In response to Lieutenant Post's request for waiver, the Defense Finance and Accounting Service (DFAS) advised him that the statute that authorizes waiver of claims against uniformed services member, 10 U.S.C. Sec. 2774, applies to claims arising out of "erroneous payments," and the Comptroller General has held that a claim against a member for the excess costs resulting from the member's household goods or mobile home shipment exceeding his authorized allowance is not a claim arising out of an erroneous payment. Therefore, such a claim may not be waived under 10 U.S.C. Sec. 2774. Lieutenant Post seeks your assistance in having that ruling reversed.

The ruling to which DFAS referred in its advice to Lieutenant Post is contained in our decision 67 Comp.Gen. 484 (1988), copy enclosed. In that decision we recognized that it is the long-standing and standard practice of government agencies to ship a qualifying individual's household goods or mobile home with the understanding that any costs which exceed the entitlement under the applicable regulations will be collected from the individual. Where such a shipment is made under a government bill of lading (GBL), such as in Lieutenant Post's case, the GBL consitutes a contract between the agency and the carrier under which the carrier is entitled to be paid for its services. The agency's payment to the carrier to satisfy this obligation is not an erroneous payment even if it includes payment for weight or services which exceed the individual's authorized allowances, and thus the individual's resulting debt to the government is not considered to have arisen out of an "erroneous payment." See also Major Robert E. Wheelock, Jr., USAF, B-237198, Dec. 20, 1989; and Sergeant Karen K. Gustin, USAF, B-229099, July 7, 1989, copies enclosed. We have recognized that there may be exceptional cases where the payment is considered erroneous within the meaning of the waiver statute, such as where the excess costs result from erroneous orders issued by the agency. 67 Comp.Gen. 484, supra.; and Gunnery Sergeant Robert S. Jackowski, USMC, B-229335, Oct. 21, 1988.

In Lieutenant Post's case, the documents you forwarded to us do not show that there was any error in his orders that resulted in the costs exceeding his allowances, nor is it clear why the costs exceeded the transportation office's estimates by over $3,000. However, the excess costs may be at least partly attributable to the fact that apparently his separate household goods shipment weighed over 7,000 pounds rather than the 5,000 pounds on which the estimate was based. Also, it appears that the carrier that moved the mobile home provided some services (such as furnishing two tires) the costs of which do not come within a member's allowances. [4]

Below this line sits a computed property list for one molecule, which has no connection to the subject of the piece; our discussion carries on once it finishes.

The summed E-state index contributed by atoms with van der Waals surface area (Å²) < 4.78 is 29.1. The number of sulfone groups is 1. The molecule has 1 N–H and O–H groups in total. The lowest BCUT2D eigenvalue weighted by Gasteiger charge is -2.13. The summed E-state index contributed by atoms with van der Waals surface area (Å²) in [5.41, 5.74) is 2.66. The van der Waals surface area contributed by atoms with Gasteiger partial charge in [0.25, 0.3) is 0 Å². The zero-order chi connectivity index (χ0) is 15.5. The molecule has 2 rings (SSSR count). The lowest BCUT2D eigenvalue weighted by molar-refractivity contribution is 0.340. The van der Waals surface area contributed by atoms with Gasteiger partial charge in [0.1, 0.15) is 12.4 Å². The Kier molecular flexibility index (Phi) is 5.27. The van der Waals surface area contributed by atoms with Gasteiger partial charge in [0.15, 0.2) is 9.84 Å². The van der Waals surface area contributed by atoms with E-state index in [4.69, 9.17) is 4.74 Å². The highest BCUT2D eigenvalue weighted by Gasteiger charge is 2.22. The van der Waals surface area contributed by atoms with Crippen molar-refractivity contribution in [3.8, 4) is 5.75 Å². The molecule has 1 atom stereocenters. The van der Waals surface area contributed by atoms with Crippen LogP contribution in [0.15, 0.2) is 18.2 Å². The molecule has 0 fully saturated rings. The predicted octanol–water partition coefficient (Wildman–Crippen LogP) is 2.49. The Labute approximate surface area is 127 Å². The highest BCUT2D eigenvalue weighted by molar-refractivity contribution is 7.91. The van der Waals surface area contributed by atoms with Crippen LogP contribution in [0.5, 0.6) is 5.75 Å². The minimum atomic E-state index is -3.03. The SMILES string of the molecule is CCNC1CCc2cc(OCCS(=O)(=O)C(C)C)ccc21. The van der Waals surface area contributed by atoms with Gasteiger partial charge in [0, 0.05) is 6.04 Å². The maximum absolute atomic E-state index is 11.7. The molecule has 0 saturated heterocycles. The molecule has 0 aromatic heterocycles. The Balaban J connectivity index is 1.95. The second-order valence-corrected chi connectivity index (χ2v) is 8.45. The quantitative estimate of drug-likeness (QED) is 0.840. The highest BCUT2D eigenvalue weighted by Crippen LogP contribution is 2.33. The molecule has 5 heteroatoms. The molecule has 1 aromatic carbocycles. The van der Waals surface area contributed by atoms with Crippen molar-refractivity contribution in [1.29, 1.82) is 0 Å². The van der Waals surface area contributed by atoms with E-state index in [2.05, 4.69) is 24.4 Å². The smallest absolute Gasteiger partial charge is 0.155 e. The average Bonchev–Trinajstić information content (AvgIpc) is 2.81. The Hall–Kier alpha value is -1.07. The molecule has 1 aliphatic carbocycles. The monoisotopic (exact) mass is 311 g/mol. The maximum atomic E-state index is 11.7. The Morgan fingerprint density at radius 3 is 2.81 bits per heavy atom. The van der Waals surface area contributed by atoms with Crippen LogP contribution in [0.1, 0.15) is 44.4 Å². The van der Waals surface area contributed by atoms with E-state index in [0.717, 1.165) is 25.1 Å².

While our office no longer has authority to consider claims or requests for waiver of debts such as are involved in Lieutenant Post's case, if he wishes to have the Navy's action reviewed, he may file an appeal with the following office to which these functions are now assigned:

Department of Defense Office of Hearings and Appeals Claims Division Post Office Box 3656 Arlington, Virginia 22203. [5]

We trust this serves the purpose of your inquiry.

Sincerely yours,

Robert P. Murphy General Counsel

Enclosures

1. 37 U.S.C. Sec. 409, implemented by Joint Federal Travel Regulations, Para. U5505.

2. This advice is in accordance with the provisions of JFTR, Para. 5330-5.

3. At the time of the shipments, Lieutenant Post was an ensign, with dependents, whose maximum entitlement was limited to what the cost to the government would have been to ship 12,000 pounds of household goods from the old to the new duty station. JFTR, Para. U5310-B.

4. JFTR, Para. U5510 prescribes the allowable and nonallowable costs in connection with mobile home movements. The payments to the carriers and the computations of the debt in Lieutenant Post's case were made by the Navy Material Transportation Office, Norfolk, Virginia.

5. Pursuant to Pub. L. No. 104-53, Sec. 211, 109 Stat. 535 (1995), our authority under 31 U.S.C. Sec. 3720, to settle claims of or against the United States was transferred to the Director of the Office of Management and Budget (OMB). Pursuant to Pub. L. No. 104-316, Secs. 103, 105, and 116, 110 Stat. 3826 (1996), our authority under 10 U.S.C. Sec. 2774, 32 U.S.C. Sec. 716, and 5 U.S.C. Sec. 5584, to consider requests for waiver of debts also was transferred to the Director of OMB. The Director delegated these functions as they relate to members of the uniformed services to the Department of Defense which assigned them to its Office of Hearings and Appeals.